Before he won the Academy Award for directing Slumdog Millionaire (2008) and became the artistic director for the opening ceremony for the 2012 London Summer Olympic Games, Danny Boyle distinguished himself in the mid-‘90s as a director of edgy, highly stylized films, including A Life Less Ordinary (1997), Trainspotting (1996), and Shallow Grave (1994), his feature film directing debut.
Set in Edinburgh, Scotland, the plot of Shallow Grave centers around three cynical and self-absorbed friends who share a spacious and well-appointed flat: David (Christopher Eccleston), an accountant; Juliet (Kerry Fox), a doctor; and Alex (Ewan McGregor), a tabloid journalist. They’re in need of a new roommate, and the film opens with a series of disastrous interviews in which prospective roommates are cruelly appraised, then rejected. Finally, Juliet personally interviews one intriguing candidate, a mysterious man named Hugo (Keith Allen) who says he’s returning to the city to write a novel. Juliet and Hugo make a connection, and she convinces David and Alex to take Hugo on as a roommate. The arrangement seems ideal until the morning after Hugo moves in. After he fails to join them for breakfast, the concerned roommates go to his room and discover him dead on his bed. Searching for answers, Alex discovers a suitcase full of money under the bed. Juliet wants to report Hugo’s death to the police, but Alex objects, arguing that if they call the police they’ll have to report the money as well. He proposes hiding the body and keeping the money. I do not want to give away too many details in this review (although readers of this blog can connect the dots based on the title and my brief summary); however, I do not think it is revealing too much to say that a seemingly foolproof plan becomes complicated when fractures in the friendship, not to mention Hugo’s past, begin to catch up with the roommates.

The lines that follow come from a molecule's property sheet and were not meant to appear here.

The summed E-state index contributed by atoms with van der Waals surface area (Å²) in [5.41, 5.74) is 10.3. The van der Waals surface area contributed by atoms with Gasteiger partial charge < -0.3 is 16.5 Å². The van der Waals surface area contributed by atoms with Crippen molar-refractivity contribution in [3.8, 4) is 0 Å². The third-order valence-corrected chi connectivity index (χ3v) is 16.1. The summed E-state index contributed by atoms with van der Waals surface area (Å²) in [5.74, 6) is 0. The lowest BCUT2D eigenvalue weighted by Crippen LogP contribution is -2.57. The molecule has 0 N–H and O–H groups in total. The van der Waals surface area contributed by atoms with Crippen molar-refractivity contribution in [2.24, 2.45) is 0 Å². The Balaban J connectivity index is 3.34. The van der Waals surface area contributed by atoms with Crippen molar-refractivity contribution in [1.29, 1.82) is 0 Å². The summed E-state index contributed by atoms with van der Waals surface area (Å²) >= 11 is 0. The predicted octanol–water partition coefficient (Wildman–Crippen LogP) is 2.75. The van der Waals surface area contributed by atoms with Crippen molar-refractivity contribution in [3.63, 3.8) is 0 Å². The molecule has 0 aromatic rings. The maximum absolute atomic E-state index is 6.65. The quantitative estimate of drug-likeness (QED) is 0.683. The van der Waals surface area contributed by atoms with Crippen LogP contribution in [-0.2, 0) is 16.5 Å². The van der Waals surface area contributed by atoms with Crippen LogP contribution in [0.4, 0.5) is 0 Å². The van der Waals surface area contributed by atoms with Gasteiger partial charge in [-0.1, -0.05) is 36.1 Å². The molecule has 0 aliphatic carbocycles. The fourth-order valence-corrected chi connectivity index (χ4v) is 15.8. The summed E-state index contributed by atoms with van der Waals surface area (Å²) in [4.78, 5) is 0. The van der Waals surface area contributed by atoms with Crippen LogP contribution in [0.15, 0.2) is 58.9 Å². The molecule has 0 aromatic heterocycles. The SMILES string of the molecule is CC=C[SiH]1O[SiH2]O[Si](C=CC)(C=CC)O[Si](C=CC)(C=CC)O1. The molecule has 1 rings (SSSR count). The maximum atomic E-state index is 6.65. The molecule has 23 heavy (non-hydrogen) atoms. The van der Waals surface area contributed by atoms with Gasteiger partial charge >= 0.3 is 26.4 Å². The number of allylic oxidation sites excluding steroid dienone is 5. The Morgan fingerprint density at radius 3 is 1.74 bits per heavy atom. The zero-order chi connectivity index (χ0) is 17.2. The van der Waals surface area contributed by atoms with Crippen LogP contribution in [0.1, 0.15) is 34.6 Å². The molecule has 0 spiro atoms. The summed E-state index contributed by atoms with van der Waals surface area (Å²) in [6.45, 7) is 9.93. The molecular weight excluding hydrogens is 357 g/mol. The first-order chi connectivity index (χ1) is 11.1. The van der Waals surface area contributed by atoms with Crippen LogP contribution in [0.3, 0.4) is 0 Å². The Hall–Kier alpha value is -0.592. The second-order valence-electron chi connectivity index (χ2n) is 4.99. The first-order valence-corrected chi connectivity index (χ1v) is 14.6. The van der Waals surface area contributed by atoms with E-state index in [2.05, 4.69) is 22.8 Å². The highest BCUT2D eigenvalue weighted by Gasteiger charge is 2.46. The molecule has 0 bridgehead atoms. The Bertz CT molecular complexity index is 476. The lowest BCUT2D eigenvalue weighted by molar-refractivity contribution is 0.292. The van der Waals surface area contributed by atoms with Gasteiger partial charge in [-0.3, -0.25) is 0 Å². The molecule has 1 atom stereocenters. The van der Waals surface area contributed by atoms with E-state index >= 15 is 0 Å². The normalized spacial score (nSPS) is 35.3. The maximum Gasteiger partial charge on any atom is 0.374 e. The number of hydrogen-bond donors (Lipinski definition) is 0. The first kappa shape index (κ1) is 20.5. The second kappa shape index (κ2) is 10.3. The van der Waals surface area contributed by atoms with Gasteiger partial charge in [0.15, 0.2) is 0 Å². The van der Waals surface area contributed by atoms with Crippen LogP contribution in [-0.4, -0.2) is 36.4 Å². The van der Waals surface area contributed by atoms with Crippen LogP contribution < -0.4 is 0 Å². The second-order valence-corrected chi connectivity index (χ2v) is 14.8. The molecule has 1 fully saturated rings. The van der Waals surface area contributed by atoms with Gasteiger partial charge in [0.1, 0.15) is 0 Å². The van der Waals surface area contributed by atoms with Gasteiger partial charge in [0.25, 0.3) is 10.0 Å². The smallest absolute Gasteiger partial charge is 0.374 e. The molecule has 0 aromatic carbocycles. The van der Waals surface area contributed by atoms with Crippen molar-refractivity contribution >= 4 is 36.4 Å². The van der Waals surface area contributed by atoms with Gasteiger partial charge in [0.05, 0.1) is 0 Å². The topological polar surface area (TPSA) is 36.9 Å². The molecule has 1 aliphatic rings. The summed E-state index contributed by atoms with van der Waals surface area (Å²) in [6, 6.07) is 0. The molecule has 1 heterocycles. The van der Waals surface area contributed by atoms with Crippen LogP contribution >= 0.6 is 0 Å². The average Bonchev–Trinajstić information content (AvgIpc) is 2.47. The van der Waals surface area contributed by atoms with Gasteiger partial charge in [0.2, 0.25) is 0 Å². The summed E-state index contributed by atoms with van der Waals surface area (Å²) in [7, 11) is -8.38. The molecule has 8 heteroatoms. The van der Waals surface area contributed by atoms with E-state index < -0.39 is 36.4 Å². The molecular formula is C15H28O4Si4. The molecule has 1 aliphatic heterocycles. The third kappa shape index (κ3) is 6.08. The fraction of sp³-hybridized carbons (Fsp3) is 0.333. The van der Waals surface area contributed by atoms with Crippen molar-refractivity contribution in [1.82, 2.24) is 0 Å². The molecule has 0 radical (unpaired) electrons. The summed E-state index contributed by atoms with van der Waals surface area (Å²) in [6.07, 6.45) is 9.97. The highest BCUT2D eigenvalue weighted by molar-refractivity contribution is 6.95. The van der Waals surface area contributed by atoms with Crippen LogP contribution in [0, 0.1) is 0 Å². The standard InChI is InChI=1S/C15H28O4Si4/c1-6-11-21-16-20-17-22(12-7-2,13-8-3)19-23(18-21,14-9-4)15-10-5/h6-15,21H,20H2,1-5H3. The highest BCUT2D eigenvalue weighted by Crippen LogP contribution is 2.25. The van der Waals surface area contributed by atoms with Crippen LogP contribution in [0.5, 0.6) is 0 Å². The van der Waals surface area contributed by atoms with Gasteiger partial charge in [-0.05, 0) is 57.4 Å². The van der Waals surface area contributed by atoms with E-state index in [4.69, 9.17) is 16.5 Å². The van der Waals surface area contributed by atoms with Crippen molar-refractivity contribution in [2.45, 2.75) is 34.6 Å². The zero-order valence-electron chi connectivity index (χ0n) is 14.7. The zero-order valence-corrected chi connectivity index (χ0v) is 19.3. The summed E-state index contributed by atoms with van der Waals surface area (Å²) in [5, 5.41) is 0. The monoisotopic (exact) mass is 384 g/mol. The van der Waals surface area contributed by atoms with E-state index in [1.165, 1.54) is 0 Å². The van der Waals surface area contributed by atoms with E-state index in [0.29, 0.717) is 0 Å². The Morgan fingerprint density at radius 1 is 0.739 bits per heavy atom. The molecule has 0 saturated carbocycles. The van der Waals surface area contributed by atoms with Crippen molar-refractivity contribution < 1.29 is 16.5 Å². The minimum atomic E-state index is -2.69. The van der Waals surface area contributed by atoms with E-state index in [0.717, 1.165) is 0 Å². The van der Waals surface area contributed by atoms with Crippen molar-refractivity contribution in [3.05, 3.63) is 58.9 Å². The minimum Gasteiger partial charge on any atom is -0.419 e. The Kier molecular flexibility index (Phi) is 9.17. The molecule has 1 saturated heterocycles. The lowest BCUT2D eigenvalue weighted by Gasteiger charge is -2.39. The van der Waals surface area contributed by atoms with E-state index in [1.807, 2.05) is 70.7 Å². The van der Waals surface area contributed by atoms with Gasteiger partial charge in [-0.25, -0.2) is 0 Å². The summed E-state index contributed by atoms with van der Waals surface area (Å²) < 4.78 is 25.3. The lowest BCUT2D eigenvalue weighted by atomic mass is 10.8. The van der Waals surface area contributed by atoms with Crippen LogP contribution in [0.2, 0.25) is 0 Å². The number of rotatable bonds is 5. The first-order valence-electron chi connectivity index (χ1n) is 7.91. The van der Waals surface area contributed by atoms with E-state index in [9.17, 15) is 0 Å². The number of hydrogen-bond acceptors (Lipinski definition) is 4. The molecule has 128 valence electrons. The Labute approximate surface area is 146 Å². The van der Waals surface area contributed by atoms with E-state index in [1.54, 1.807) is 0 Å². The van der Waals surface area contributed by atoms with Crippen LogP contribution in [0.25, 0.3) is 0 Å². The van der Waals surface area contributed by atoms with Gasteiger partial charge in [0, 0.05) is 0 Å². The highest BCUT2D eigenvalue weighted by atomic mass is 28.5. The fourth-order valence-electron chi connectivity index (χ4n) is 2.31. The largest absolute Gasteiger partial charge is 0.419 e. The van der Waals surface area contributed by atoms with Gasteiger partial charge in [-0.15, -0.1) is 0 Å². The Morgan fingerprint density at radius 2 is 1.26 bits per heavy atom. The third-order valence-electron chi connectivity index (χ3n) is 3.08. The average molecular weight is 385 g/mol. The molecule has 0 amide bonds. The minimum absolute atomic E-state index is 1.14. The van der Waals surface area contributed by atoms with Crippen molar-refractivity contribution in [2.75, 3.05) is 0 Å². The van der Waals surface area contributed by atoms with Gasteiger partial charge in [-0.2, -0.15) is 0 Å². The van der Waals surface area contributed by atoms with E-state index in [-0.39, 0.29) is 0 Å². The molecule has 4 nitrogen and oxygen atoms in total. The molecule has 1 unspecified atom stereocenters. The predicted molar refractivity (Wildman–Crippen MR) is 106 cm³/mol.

Shallow Grave is not a traditional murder mystery. The suspense is not focused on ‘whodunit’; instead, the suspense is generated from the ways in which the roommates, especially David, internalize their actions and the cumulative effect these actions have on the friendship. A subplot involving Hugo’s associates is not quite as well-developed, but it does help to tie events together at the end.
I first saw Shallow Grave back in 1996, and I think the film has held up surprisingly well. Ewan McGregor brings a lot of charisma to the role of Alex and arguably has the film’s most memorable lines, but Shallow Grave’s real chills come from Christopher Eccleston’s carefully crafted performance as the seemingly milquetoast, but ultimately unstable David. At 93 minutes, Shallow Grave is taut and fast-paced, and it is a good showcase for the talents of director Danny Boyle who, in the 18 years since the film’s release, has produced a diverse and impressive body of work.
Check the WRL catalog for Shallow Grave